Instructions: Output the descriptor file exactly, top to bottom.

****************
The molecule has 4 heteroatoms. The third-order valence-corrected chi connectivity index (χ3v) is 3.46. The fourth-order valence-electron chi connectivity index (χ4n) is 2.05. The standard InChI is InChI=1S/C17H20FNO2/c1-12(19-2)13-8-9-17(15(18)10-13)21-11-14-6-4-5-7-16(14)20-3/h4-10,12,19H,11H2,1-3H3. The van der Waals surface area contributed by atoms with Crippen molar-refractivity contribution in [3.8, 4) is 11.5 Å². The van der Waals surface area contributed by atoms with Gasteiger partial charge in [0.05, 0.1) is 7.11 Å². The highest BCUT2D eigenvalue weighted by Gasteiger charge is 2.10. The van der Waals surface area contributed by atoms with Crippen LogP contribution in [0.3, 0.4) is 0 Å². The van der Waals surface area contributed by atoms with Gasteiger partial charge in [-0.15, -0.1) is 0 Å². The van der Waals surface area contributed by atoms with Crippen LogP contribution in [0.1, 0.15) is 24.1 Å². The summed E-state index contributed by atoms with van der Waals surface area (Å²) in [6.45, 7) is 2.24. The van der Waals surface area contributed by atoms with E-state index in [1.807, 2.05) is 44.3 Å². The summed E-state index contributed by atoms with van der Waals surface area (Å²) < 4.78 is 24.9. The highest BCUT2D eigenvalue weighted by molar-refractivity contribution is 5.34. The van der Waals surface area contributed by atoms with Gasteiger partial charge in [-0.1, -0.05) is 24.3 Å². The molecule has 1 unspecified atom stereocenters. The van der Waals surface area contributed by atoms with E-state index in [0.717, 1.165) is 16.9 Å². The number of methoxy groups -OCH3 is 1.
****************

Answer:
The molecule has 4 heteroatoms. The third-order valence-corrected chi connectivity index (χ3v) is 3.46. The fourth-order valence-electron chi connectivity index (χ4n) is 2.05. The standard InChI is InChI=1S/C17H20FNO2/c1-12(19-2)13-8-9-17(15(18)10-13)21-11-14-6-4-5-7-16(14)20-3/h4-10,12,19H,11H2,1-3H3. The van der Waals surface area contributed by atoms with Crippen molar-refractivity contribution in [3.8, 4) is 11.5 Å². The van der Waals surface area contributed by atoms with Gasteiger partial charge in [0.05, 0.1) is 7.11 Å². The highest BCUT2D eigenvalue weighted by Gasteiger charge is 2.10. The van der Waals surface area contributed by atoms with Crippen LogP contribution in [0.3, 0.4) is 0 Å². The van der Waals surface area contributed by atoms with Gasteiger partial charge in [-0.15, -0.1) is 0 Å². The van der Waals surface area contributed by atoms with Crippen LogP contribution in [0.1, 0.15) is 24.1 Å². The summed E-state index contributed by atoms with van der Waals surface area (Å²) in [6.45, 7) is 2.24. The van der Waals surface area contributed by atoms with E-state index in [1.807, 2.05) is 44.3 Å². The summed E-state index contributed by atoms with van der Waals surface area (Å²) < 4.78 is 24.9. The highest BCUT2D eigenvalue weighted by molar-refractivity contribution is 5.34. The van der Waals surface area contributed by atoms with Gasteiger partial charge in [-0.1, -0.05) is 24.3 Å². The molecule has 1 unspecified atom stereocenters. The van der Waals surface area contributed by atoms with E-state index in [0.717, 1.165) is 16.9 Å². The number of methoxy groups -OCH3 is 1.